My fourth answer is that many (in my unscientific sample, most) testers are poorly versed in the skills of test framing. This is understandable, at least in part because test framing itself wasn’t known by that name as recently as a year ago as I write. Test framing is the set of logical connections that structure and inform a test. It involves the capacity to follow and express a line of perhaps informal yet reasonably structured logic that directly links the testing mission to the tests and their results. In my experience, most testers are unable to trace this logical line quickly and expertly. There are many roots for this problem. The earlier answers above provide part of the explanation; the mission of value to the customer is overwhelmed by the mission of proving functional correctness. In situations where the process of test design is separated from test execution (as in environments that take a highly scripted approach to testing), the steps to perform the test and observe the results are typically listed explicitly, but the motivation for performing the test is often left out. In situations where test execution, observation of outcomes, and reporting of test results is heavily delegated to automation, motivation is even further disconnected from the mission. In such environments, focus is directed towards getting the automation to follow a script, rather using than automation to assist in probing for problems. In such environments, focus is often on the quantity of tests or the quantity of bug reports, rather than on the quality, the value, of the information revealed by testing. Testers who find problems successfully can link tests, test activities, and test results to the mission. They’re far more concerned about the quality of the information they provide than the quantity.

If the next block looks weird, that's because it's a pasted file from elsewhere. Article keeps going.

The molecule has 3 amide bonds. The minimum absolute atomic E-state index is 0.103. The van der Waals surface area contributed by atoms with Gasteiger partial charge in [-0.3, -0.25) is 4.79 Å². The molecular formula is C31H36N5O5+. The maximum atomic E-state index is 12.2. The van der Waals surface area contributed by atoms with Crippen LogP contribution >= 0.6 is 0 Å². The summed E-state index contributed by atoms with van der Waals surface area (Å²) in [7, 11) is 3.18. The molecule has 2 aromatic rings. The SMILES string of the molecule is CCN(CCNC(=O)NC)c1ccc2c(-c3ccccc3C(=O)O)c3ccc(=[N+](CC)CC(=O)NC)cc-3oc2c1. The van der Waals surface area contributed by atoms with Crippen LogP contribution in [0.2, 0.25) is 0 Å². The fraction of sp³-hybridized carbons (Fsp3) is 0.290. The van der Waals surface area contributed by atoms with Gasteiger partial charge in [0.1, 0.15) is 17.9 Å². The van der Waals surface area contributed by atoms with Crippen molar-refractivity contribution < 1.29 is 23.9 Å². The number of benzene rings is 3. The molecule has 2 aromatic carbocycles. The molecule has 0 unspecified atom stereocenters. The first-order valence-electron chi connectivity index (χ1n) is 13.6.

My fifth answer is that in many organizations there is insufficient diversity of tester skills, mindsets, and approaches for finding the great diversity of problems that might lurk in the product. This problem starts in various ways. In some organizations, testers are drawn exclusively from the business. In others, testers are required to have programming skills before they can be considered for the job. And then things get left out. Testers who need training or experience in the business domain don’t get it, and are kept separated from the business people (that’s a classic example of an issue). Testers aren’t given training in software design, programming, or related skills. They’re not given training in testing, problem reporting and bug advocacy, design of experiments. They’re not given training or education in anthropology, critical thinking, systems thinking, or philosophy and other disciplines that inform excellent testing. Successful testers tend to take on diversified skills, knowledge, and tactics, and when those skills are lacking, they collaborate with people who have them.